Howdenshire History

Goole Territorials: Captain Edmund Ralph Creyke of Rawcliffe Hall

Goole History > Goole People & Families > Captain Creyke


From the Goole Times, 14th July 1916:



We regret to announce that Captain Edmund Ralph Creyke, of Rawcliffe Hall, has been killed in action in France. Captain Creyke was the second son of the late Mr Ralph Creyke, D.L., J.P., and of Mrs Creyke, of Rawcliffe Hall. He was born in October 1886 and was thus in his 30th year.

He was educated at Rottingdean and took his degree at Cambridge University. He also spent two years at Cirencester Agricultural College, it being his intention to take up agriculture as an occupation.

He took a commission in the Territorial Force in 1909 and served with the 5th Battalion King's Own Yorkshire Light Infantry, being attached to the Goole Company, of which he had command for some time prior to the war. He was exceedingly popular with the men and their attachment to him was strengthened by the closer association which followed mobilisation when the war broke out. After training at various centres in England, Lieut. Creyke (as he then was) went out with the battalion to France in April 1915, and with the exception of a short leave, had been at the Front for 15 months.

He was given the rank of captain last year. His leadership of his men was all that could be desired, and extracts from their letters which we have seen showed that they almost idolised him. The battalion was often under fire at different points on the British front and for his gallantry in action, Capt. Creyke was mentioned in Sir Douglas Haig's last despatches issued about three weeks ago. His loss will be keenly felt and much lamented by all the officers and men in the battalion, and by none more than the Goole Territorials.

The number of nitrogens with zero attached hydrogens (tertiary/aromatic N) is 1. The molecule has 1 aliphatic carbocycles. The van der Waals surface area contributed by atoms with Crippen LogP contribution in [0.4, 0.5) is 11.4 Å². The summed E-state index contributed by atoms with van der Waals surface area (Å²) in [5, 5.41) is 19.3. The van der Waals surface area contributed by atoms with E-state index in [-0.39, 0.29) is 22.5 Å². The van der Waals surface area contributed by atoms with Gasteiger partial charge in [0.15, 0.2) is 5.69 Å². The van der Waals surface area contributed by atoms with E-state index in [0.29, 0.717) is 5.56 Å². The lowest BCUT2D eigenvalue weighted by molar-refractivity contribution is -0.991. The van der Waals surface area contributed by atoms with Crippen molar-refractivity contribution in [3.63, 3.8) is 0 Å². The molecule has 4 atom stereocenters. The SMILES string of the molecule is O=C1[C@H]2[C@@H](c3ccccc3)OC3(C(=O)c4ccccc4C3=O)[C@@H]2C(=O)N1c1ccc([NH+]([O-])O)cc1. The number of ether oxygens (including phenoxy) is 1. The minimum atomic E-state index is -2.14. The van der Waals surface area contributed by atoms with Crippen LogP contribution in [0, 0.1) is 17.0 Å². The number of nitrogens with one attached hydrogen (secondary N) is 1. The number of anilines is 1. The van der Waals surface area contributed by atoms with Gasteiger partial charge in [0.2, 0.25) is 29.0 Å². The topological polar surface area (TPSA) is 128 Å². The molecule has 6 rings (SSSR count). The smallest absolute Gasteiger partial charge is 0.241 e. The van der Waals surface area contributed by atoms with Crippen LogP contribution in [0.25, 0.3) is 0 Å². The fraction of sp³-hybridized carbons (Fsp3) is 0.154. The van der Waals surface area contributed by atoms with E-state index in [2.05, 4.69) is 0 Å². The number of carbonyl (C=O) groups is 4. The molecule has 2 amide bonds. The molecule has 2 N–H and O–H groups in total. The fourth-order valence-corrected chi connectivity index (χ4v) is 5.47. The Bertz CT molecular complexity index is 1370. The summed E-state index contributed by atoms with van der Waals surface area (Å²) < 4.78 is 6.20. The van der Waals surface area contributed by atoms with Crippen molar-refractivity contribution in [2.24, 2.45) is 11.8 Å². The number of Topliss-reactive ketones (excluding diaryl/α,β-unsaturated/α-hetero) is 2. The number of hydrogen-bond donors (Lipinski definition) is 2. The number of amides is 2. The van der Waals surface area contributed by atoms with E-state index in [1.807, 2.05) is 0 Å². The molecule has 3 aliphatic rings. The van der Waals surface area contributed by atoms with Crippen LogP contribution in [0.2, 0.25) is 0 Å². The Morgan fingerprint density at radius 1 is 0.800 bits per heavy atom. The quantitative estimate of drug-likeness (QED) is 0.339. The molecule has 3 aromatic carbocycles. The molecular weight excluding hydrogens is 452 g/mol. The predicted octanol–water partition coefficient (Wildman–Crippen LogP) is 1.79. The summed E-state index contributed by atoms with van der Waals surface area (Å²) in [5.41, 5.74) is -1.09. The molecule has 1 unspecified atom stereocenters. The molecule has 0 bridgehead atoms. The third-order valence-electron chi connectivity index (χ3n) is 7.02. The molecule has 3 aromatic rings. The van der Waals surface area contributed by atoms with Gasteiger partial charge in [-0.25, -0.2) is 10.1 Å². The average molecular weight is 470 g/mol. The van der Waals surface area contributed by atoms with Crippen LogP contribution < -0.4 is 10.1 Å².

Capt. Creyke lived all his life at Rawcliffe with the exception of time spent at college and travelling abroad. He was greatly interested in art and music. He spent several winters in Switzerland for the benefit of his health, which was at one time only indifferent, but he had completely recovered and kept very fit while in France. He had also travelled largely in Italy and France at different times.

He was a keen sportsman and usually spent a portion of each summer at Rhuban Lodge, Mallaig, Inverness, a small sporting estate leased by Mrs Creyke for salmon fishing. Every winter, when the Rawcliffe covers were shot, he assisted to no small degree to make up the bag. On these and other occasions he could be seen chatting freely with the tenant farmers of the estate, some of whom invariably took part in the shooting as invited guests.

As one of the privileges of the Creykes' estates, the tenants also had their own special day's shooting, and Capt. Creyke was generally present. In the village of Rawcliffe he was well-known and much respected, and all who came into contact with him were charmed by his geniality.

Capt. Creyke's elder brother, Capt. Ralph Creyke, J.P., is an officer in the Scots Guards, and Commandant of the Grenade School attached to the London District. He was some nine months in France on the Headquarters Staff.

With Mrs Creyke and the family, sincere and deep sympathy is expressed in their bereavement.

The Rawcliffe tenant farmers are to attend service at Rawcliffe on Sunday next, when special reference will be made to the losses sustained in the village by the war.

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